Grabbers | Film reviews, news & interviews
Creatures from outer space battle a pub full of drunks in this likable comedy horror
“It’s always the quiet places where the mad shit happens,” observes Garda Lisa Nolan (Ruth Bradley) in Northern Irish director Jon Wright’s creature feature. And, credit where it’s due, the mirthfully monikered Grabbers presents us with some classically mad shit. Set on the fictional Erin Island - a fishing village off the coast of Ireland - Grabbers is Wright’s second feature after 2009’s Tormented.
After a prologue involving the fatal molestation of fisherman by an unseen sea monster, we’re introduced to Garda Ciarán O’Shea (Richard Coyle). He’s rebounding off rock bottom, drunk and despondent after the breakdown of his marriage. Enter new recruit Nolan, a chipper townie and O’Shea’s new partner in (fighting) crime. The attraction between the two is immediately apparent but Nolan has also caught the eye of Dr Adam Smith (Russell Tovey), a marine ecologist who’s investigating beached whales which appear to have been attacked.
Meanwhile, local inebriate Paddy Barrett (Lalor Roddy, pictured below right - in orange) has made a related discovery - “I caught myself a sea monster today,” he boasts in the pub. With a fool’s lack of foresight, he’s keeping the wriggly thing in his bathtub. Little does he know that a far larger, immediately more hostile manifestation of this “foreign species” – one that can pick you up, shake you and poke its giant tentacle down your chimney - is doing just that to a couple down the road.
The seemingly indestructible Paddy coins the name “grabbers”, much to Dr Adam’s displeasure (it’s also a terrifically to-the-point title for the film). These slimy, sometimes gargantuan, tentacled beasties are creatures from outer space, thirsty for our water – and, of course, our blood. The discovery of their allergy to alcohol (“he must be a teetotaller”) brings the film to life, with the central characters hatching a hilarious plan to hole up in the local pub and get the entire village safely plastered. After testing they conclude that they’re looking at “Paddy levels of [blind] drunkenness” to deter it.
Despite the ingenious and hilarious central premise, elsewhere Grabbers is unashamedly derivative, directly referencing or channelling beloved films such as Aliens, Night of the Living Dead, Tremors, Jaws, Lake Placid and Shaun of the Dead. Yet by comparison to those it reveres it falls short. As leads Bradley and Coyle (best known for their TV work) are likable but they lack chemistry as a couple. Even more distractingly, the usually reliable Russell Tovey misjudges his performance. However, Lalor Roddy as the perma-pissed Paddy is a boozily believable hoot.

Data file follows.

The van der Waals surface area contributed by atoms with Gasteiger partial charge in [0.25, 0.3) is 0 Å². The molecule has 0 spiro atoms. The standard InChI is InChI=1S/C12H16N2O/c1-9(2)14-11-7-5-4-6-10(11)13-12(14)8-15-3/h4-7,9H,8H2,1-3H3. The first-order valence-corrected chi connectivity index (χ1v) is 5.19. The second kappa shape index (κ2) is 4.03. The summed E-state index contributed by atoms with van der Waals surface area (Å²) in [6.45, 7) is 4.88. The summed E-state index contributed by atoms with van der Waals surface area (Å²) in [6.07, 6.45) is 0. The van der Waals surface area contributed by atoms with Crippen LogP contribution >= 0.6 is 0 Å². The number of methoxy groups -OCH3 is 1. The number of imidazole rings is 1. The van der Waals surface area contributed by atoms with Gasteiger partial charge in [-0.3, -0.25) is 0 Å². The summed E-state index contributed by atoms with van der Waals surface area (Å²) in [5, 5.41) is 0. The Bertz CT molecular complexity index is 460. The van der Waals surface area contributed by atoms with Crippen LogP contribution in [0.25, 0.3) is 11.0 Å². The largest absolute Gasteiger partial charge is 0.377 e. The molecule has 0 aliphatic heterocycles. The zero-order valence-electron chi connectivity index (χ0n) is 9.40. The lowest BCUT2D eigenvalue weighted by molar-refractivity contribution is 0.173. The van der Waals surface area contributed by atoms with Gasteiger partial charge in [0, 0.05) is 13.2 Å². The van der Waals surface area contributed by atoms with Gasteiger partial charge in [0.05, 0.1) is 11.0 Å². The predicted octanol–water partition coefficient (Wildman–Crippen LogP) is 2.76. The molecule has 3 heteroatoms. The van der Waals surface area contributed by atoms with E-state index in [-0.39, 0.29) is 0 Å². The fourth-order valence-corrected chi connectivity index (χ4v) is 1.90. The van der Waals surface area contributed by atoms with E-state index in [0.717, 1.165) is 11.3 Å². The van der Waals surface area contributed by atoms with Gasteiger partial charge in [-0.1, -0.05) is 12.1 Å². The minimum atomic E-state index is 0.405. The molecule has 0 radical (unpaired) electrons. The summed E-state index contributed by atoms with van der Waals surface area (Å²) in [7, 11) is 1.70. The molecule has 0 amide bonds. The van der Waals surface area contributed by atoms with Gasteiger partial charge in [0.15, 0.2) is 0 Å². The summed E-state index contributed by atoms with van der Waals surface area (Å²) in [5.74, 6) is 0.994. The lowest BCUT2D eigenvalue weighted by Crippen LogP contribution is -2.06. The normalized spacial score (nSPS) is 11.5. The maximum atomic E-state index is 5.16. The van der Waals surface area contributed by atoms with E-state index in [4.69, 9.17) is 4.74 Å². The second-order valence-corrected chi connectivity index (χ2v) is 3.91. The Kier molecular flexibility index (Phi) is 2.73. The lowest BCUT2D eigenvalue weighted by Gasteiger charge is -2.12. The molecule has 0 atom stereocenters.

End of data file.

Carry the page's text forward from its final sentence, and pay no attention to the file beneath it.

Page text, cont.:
Screenwriter Kevin Lehane pens some impressive quips but fails to flesh the characters out sufficiently, decreasing the emotional investment and therefore the jeopardy. Wright’s direction sometimes lacks cohesion and momentum and he should really avoid signposting his scares as the frights are sometimes delivered in diluted measures. On the other hand, the budget CGI largely stands up to scrutiny (even if there’s a feeling that we’ve seen the creatures before) and I loved the idea of a house under attack from a monster which can simultaneously enter through any window or door.
Whatever its failings, ultimately it’s hard not to be picked up and tickled by Grabbers. While it’s unlikely to be keeping us chuckling and cowering for years to come, this little movie is conceptually fabulous and fine craic for sure.
- Grabbers is in selected cinemas now and on DVD from 31 December
Watch the trailer for Grabbers
Subscribe to theartsdesk.com
Thank you for continuing to read our work on theartsdesk.com. For unlimited access to every article in its entirety, including our archive of more than 10,000 pieces, we're asking for £2.95 per month or £25 per year. We feel it's a very good deal, and hope you do too.
To take an annual subscription now simply click here.
And if you're looking for that extra gift for a friend or family member, why not treat them to a theartsdesk.com gift subscription?
Anthony Hopkins sleep-walks into his cell as a captive lager magnate
Despite its shortcomings, film vehicle for The Clash is an essential pop-cultural document
Sensitive Swedish examination of identity and transgender love
Cate Blanchett steals her stepdaughter Cinders's show
Powell and Pressburger declared 'total film' with their 1951 Offenbach fantasia
Argentine anthology shows revenge can be crazed, witty fun
New to couture, designer Raf Simons races to prepare the Christian Dior collection
'Wild Tales' director reflects on his portmanteau film about ‘the pleasure of losing control’
Gary Cooper stars in one of the finest - and darkest - Westerns of the 1950s
Strong lead carries Norwegian depiction of the inner worlds surfacing after the onset of blindness
The female view dominates in a bleak and minimal western directed by Tommy Lee Jones
Ryan Reynolds shines in Marjane Satrapi's surreal portrait of an American psycho